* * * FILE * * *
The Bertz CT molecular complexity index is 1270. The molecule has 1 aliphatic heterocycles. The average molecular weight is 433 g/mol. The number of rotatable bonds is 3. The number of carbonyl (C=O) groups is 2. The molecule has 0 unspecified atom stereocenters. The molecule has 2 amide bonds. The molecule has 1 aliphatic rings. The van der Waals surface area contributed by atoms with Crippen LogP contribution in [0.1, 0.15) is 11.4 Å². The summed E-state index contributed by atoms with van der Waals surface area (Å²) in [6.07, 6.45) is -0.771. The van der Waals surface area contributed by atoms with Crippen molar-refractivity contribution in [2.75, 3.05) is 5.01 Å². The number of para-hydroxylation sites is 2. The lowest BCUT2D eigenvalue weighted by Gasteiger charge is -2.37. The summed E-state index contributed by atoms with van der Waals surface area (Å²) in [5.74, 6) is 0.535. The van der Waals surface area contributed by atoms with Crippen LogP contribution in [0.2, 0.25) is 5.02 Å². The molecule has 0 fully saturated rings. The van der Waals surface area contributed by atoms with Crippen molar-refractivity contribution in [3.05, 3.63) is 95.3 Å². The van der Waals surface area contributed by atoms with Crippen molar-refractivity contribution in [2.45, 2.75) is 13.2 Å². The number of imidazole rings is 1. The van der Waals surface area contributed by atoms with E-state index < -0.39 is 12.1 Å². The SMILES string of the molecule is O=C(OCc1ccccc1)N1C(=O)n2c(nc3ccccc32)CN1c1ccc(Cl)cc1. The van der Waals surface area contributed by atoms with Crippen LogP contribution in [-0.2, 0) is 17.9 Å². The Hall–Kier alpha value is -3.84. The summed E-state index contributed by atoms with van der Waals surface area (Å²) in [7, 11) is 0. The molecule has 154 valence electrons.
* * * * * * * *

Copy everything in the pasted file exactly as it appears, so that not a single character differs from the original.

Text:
The Bertz CT molecular complexity index is 1270. The molecule has 1 aliphatic heterocycles. The average molecular weight is 433 g/mol. The number of rotatable bonds is 3. The number of carbonyl (C=O) groups is 2. The molecule has 0 unspecified atom stereocenters. The molecule has 2 amide bonds. The molecule has 1 aliphatic rings. The van der Waals surface area contributed by atoms with Crippen LogP contribution in [0.1, 0.15) is 11.4 Å². The summed E-state index contributed by atoms with van der Waals surface area (Å²) in [6.07, 6.45) is -0.771. The van der Waals surface area contributed by atoms with Crippen molar-refractivity contribution in [2.75, 3.05) is 5.01 Å². The number of para-hydroxylation sites is 2. The lowest BCUT2D eigenvalue weighted by Gasteiger charge is -2.37. The summed E-state index contributed by atoms with van der Waals surface area (Å²) in [5.74, 6) is 0.535. The van der Waals surface area contributed by atoms with Crippen LogP contribution in [0.2, 0.25) is 5.02 Å². The molecule has 0 fully saturated rings. The van der Waals surface area contributed by atoms with Crippen molar-refractivity contribution in [3.05, 3.63) is 95.3 Å². The van der Waals surface area contributed by atoms with Crippen molar-refractivity contribution in [2.45, 2.75) is 13.2 Å². The number of imidazole rings is 1. The van der Waals surface area contributed by atoms with E-state index < -0.39 is 12.1 Å². The SMILES string of the molecule is O=C(OCc1ccccc1)N1C(=O)n2c(nc3ccccc32)CN1c1ccc(Cl)cc1. The van der Waals surface area contributed by atoms with Crippen LogP contribution in [-0.2, 0) is 17.9 Å². The Hall–Kier alpha value is -3.84. The summed E-state index contributed by atoms with van der Waals surface area (Å²) in [7, 11) is 0. The molecule has 154 valence electrons.